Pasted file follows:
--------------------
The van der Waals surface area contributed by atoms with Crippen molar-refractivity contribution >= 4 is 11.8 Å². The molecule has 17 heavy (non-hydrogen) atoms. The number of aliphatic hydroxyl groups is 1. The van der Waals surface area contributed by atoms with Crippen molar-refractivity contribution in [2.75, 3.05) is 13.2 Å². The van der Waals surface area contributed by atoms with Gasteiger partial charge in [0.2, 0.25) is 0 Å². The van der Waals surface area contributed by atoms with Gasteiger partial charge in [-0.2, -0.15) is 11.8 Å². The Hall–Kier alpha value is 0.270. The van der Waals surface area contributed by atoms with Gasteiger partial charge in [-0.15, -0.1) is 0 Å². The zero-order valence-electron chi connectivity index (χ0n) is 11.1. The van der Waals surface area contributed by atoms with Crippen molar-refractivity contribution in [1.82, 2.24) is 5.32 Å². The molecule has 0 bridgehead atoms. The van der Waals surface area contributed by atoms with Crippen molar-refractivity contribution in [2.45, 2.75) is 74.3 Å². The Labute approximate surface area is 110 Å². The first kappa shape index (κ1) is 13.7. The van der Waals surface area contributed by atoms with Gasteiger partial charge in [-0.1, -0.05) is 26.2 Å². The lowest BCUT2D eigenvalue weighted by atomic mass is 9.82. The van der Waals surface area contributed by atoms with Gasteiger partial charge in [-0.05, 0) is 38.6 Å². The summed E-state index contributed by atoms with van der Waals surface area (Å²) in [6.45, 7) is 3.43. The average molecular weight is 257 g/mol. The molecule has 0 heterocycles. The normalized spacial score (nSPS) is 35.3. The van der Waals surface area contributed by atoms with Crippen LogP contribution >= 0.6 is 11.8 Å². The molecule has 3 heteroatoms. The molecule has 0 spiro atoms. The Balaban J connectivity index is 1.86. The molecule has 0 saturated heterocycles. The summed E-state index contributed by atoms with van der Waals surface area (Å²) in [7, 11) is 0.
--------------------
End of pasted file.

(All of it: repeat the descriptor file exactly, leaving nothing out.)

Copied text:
The van der Waals surface area contributed by atoms with Crippen molar-refractivity contribution >= 4 is 11.8 Å². The molecule has 17 heavy (non-hydrogen) atoms. The number of aliphatic hydroxyl groups is 1. The van der Waals surface area contributed by atoms with Crippen molar-refractivity contribution in [2.75, 3.05) is 13.2 Å². The van der Waals surface area contributed by atoms with Gasteiger partial charge in [0.2, 0.25) is 0 Å². The van der Waals surface area contributed by atoms with Gasteiger partial charge in [-0.2, -0.15) is 11.8 Å². The Hall–Kier alpha value is 0.270. The van der Waals surface area contributed by atoms with Gasteiger partial charge in [-0.15, -0.1) is 0 Å². The zero-order valence-electron chi connectivity index (χ0n) is 11.1. The van der Waals surface area contributed by atoms with Crippen molar-refractivity contribution in [1.82, 2.24) is 5.32 Å². The molecule has 0 bridgehead atoms. The van der Waals surface area contributed by atoms with Crippen molar-refractivity contribution in [2.45, 2.75) is 74.3 Å². The Labute approximate surface area is 110 Å². The first kappa shape index (κ1) is 13.7. The van der Waals surface area contributed by atoms with Gasteiger partial charge in [-0.1, -0.05) is 26.2 Å². The lowest BCUT2D eigenvalue weighted by atomic mass is 9.82. The van der Waals surface area contributed by atoms with Gasteiger partial charge in [-0.05, 0) is 38.6 Å². The summed E-state index contributed by atoms with van der Waals surface area (Å²) in [6.45, 7) is 3.43. The average molecular weight is 257 g/mol. The molecule has 0 heterocycles. The normalized spacial score (nSPS) is 35.3. The van der Waals surface area contributed by atoms with Crippen LogP contribution >= 0.6 is 11.8 Å². The molecule has 3 heteroatoms. The molecule has 0 spiro atoms. The Balaban J connectivity index is 1.86. The molecule has 0 saturated heterocycles. The summed E-state index contributed by atoms with van der Waals surface area (Å²) in [7, 11) is 0.